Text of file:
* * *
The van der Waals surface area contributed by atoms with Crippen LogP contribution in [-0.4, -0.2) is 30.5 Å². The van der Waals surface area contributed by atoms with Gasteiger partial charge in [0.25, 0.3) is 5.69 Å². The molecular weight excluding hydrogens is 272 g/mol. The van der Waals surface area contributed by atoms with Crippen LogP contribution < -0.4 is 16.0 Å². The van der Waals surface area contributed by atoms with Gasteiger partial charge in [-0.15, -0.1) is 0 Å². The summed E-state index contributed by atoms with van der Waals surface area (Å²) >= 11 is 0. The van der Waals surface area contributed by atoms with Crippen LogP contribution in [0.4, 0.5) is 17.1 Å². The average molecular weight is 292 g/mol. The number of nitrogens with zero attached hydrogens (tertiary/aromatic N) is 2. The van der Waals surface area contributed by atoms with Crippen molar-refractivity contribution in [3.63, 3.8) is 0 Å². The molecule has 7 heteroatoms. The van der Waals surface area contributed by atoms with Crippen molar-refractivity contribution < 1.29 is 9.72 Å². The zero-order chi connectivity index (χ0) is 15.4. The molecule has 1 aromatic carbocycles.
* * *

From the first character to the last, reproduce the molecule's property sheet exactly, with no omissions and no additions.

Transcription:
The van der Waals surface area contributed by atoms with Crippen LogP contribution in [-0.4, -0.2) is 30.5 Å². The van der Waals surface area contributed by atoms with Gasteiger partial charge in [0.25, 0.3) is 5.69 Å². The molecular weight excluding hydrogens is 272 g/mol. The van der Waals surface area contributed by atoms with Crippen LogP contribution < -0.4 is 16.0 Å². The van der Waals surface area contributed by atoms with Gasteiger partial charge in [-0.15, -0.1) is 0 Å². The summed E-state index contributed by atoms with van der Waals surface area (Å²) >= 11 is 0. The van der Waals surface area contributed by atoms with Crippen LogP contribution in [0.4, 0.5) is 17.1 Å². The average molecular weight is 292 g/mol. The number of nitrogens with zero attached hydrogens (tertiary/aromatic N) is 2. The van der Waals surface area contributed by atoms with Crippen molar-refractivity contribution in [3.63, 3.8) is 0 Å². The molecule has 7 heteroatoms. The van der Waals surface area contributed by atoms with Crippen molar-refractivity contribution < 1.29 is 9.72 Å². The zero-order chi connectivity index (χ0) is 15.4. The molecule has 1 aromatic carbocycles.